Objectives: Operational definitions of cognitive impairment have varied widely in diagnosing mild cognitive impairment (MCI). Identifying clinical subtypes of MCI has further challenged diagnostic approaches because varying the components of the objective cognitive assessment can significantly impact diagnosis. Therefore, the authors investigated the applicability of diagnostic criteria for clinical subtypes of MCI in a naturalistic research sample of community elders and quantified the variability in diagnostic outcomes that results from modifying the neuropsychological definition of objective cognitive impairment.
Design: Cross-sectional and longitudinal study.
Setting: San Diego, CA, Veterans Administration Hospital.
Participants: Ninety nondemented, neurologically normal, community-dwelling older adults were initially assessed and 73 were seen for follow-up approximately 17 months later.
Measurements: Participants were classified via consensus diagnosis as either normally aging or having MCI via each of the five diagnostic strategies, which varied the cutoff for objective impairment and the number of neuropsychological tests considered in the diagnostic process.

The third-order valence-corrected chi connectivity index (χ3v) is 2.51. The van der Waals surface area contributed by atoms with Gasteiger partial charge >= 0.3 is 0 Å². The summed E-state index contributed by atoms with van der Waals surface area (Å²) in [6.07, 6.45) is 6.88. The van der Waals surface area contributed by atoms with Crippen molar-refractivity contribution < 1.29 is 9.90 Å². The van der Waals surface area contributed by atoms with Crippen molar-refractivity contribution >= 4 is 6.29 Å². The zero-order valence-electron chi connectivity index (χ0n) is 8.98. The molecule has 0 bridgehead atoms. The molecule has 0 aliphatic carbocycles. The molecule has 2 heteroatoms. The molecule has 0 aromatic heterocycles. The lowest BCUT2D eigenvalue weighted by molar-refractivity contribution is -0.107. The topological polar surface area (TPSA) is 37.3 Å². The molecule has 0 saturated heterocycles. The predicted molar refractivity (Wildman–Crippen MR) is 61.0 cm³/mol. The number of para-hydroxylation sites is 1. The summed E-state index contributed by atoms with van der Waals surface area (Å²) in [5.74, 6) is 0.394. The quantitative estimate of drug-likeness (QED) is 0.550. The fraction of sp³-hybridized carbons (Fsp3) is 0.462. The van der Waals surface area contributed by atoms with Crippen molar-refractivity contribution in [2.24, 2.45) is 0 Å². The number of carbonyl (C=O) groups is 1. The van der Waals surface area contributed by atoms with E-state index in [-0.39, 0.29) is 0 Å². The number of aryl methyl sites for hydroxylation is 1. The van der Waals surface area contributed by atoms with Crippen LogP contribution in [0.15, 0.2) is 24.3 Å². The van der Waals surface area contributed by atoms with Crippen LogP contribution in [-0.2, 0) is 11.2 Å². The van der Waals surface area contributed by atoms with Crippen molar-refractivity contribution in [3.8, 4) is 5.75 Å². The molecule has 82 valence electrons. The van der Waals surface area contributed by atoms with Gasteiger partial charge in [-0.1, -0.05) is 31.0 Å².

Results: A range of differences in the percentages identified as MCI versus cognitively normal were demonstrated, ranging from 10-74%, depending on the classification criteria used. A substantial minority of individuals demonstrated diagnostic instability over time and across diagnostic approaches. The single domain nonamnestic subtype diagnosis was particularly unstable (e.g., prone to reclassification as normal at follow up).
Conclusion: Our findings provide empirical support for a neuropsychologically derived operational definition of clinical subtypes of MCI and point to the importance of using comprehensive neuropsychological assessments. Diagnoses, particularly involving nonamnestic MCI, were variable over time. The applicability and utility of this particular MCI subtype warrants further investigation.